cuts | Global cut generation control | `-1` |

flowcovercuts | Flow cover cut generation | `-1` |

flowpathcuts | Flow path cut generation | `-1` |

gomorypasses | Root Gomory cut pass limit | `-1` |

gubcovercuts | GUB cover cut generation | `-1` |

impliedcuts | Implied bound cut generation | `-1` |

infproofcuts | Infeasibility proof cut generation | `-1` |

mipsepcuts | MIP separation cut generation | `-1` |

mircuts | MIR cut generation | `-1` |

modkcuts | Mod-k cut generation | `-1` |

networkcuts | Network cut generation | `-1` |

projimpliedcuts | Projected implied bound cut generation | `-1` |

psdcuts | PSD cut generation | `-1` |

relaxliftcuts | Relax-and-lift cut generation | `-1` |

rltcuts | RLT cut generation | `-1` |

strongcgcuts | Strong-CG cut generation | `-1` |

submipcuts | Sub-MIP cut generation | `-1` |

zerohalfcuts | Zero-half cut generation | `-1` |

## Distributedalgorithms options

Option | Description | Default |
---|---|---|

workerpassword | Password for distributed worker cluster | |

workerpool | Distributed worker cluster |

## Other options

Option | Description | Default |
---|---|---|

displayinterval | Frequency at which log lines are printed | `5` |

.dofuncpieceerror | Error allowed for PWL translation of function constraints | `1e-3` |

.dofuncpiecelength | Piece length for PWL translation of function constraints | `1e-2` |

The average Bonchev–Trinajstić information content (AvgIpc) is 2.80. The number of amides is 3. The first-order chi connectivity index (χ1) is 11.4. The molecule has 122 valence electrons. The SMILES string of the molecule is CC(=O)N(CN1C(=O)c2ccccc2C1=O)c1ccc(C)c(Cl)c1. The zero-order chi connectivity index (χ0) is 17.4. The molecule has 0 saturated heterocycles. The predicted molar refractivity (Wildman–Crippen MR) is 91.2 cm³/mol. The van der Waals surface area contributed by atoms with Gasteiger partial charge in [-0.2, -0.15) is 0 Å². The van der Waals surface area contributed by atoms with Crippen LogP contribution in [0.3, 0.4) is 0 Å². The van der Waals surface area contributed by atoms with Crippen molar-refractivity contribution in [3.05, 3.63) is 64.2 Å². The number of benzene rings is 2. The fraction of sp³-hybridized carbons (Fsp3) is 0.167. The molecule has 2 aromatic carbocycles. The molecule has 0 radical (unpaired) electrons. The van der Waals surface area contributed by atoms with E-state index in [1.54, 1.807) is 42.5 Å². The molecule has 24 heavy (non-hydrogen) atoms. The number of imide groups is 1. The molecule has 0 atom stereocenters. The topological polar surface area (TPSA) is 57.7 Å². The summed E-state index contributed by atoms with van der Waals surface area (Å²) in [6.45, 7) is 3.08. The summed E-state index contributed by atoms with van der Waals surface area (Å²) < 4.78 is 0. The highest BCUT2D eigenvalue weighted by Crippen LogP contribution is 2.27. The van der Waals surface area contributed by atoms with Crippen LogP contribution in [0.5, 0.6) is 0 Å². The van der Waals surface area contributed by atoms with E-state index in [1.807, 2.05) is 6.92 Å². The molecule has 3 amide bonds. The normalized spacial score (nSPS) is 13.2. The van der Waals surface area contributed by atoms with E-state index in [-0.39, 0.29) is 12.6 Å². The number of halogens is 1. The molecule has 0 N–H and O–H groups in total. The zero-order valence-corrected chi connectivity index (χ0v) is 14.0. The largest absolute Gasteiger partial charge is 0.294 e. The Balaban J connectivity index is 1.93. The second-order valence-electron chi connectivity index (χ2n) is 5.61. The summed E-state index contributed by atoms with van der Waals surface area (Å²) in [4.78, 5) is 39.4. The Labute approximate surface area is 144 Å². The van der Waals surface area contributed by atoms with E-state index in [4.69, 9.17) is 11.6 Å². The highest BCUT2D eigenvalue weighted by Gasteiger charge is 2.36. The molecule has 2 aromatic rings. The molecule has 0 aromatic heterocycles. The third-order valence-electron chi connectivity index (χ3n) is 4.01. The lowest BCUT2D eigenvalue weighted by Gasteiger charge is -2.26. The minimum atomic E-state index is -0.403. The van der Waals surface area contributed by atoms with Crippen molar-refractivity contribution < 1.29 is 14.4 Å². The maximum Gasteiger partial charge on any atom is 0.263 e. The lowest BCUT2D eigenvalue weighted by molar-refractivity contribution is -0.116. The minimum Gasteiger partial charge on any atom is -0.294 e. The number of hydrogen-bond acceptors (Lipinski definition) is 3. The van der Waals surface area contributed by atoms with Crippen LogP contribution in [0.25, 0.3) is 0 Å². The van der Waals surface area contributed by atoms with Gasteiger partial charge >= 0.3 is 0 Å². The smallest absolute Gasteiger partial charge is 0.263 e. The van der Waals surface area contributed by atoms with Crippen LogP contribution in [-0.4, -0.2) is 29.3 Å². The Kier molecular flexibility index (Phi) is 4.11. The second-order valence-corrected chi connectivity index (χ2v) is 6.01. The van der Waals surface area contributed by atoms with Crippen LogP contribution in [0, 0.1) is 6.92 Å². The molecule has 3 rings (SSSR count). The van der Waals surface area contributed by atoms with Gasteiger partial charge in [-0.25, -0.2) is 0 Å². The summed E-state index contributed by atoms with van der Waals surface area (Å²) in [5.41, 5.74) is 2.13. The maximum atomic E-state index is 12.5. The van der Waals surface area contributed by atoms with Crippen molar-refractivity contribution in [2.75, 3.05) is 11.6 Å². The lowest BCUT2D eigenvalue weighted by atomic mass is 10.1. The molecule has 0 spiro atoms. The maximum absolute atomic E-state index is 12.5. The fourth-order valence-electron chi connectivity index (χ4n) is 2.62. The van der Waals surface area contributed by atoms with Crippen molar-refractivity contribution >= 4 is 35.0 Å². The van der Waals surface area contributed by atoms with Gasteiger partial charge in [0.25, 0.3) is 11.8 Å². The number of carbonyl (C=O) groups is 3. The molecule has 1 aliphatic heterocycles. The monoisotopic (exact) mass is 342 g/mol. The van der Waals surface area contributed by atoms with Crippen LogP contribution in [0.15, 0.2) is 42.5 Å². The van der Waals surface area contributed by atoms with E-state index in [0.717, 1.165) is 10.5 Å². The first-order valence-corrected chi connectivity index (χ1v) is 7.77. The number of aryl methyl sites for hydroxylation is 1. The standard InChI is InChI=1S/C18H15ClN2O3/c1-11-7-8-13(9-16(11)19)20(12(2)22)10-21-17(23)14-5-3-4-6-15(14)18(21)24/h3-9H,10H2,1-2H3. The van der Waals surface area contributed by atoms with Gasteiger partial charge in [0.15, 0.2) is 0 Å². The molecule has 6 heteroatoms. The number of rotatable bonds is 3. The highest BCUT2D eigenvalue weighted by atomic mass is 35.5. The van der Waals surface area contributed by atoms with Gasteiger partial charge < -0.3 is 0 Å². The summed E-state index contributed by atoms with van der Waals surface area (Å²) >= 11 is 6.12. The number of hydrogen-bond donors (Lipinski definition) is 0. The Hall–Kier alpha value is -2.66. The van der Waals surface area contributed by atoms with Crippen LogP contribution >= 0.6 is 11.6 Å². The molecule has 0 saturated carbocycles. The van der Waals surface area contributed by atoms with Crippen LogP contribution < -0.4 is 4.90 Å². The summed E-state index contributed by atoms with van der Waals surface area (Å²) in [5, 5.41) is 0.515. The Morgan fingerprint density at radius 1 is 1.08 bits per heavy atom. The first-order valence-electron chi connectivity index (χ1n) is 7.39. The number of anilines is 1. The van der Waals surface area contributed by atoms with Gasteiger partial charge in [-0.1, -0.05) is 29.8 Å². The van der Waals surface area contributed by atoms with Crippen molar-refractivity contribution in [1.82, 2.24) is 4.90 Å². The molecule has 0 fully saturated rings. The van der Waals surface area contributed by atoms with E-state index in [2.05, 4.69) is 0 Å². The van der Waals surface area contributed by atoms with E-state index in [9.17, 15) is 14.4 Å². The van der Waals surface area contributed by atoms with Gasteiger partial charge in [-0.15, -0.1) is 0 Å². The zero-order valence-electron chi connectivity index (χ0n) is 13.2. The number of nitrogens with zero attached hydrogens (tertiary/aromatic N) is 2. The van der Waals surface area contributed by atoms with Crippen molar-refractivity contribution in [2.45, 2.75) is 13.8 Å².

.dofuncpieceratio | Control whether to under- or over-estimate function values in PWL approximation | `-1` |

.dofuncpieces | Sets strategy for PWL function approximation | `0` |

feasopt | Computes a minimum-cost relaxation to make an infeasible model feasible | `0` |

feasoptmode | Mode of FeasOpt | `0` |

.feaspref | feasibility preference | `1` |

feasrelaxbigm | Big-M value for feasibility relaxations | `1e+06` |

freegamsmodel | Preserves memory by dumping the GAMS model instance representation temporarily to disk | `0` |

funcmaxval | Maximum value for x and y variables in function constraints | `1e+06` |

funcpieceerror | Error allowed for PWL translation of function constraint | `0.001` |

funcpiecelength | Piece length for PWL translation of function constraint | `0.01` |

funcpieceratio | Controls whether to under- or over-estimate function values in PWL approximation | `-1` |

funcpieces | Sets strategy for PWL function approximation | `0` |

.genconstrtype | General constraint type | `0` |

iis | Run the Irreducible Inconsistent Subsystem (IIS) finder if the problem is infeasible | `0` |

iismethod | IIS method | `-1` |

integralityfocus | Set the integrality focus | `0` |

kappa | Display approximate condition number estimates for the optimal simplex basis | `0` |

kappaexact | Display exact condition number estimates for the optimal simplex basis | `0` |

method | Algorithm used to solve continuous models | `-1` |

miptrace | Filename of MIP trace file | |

miptracenode | Node interval when a trace record is written | `100` |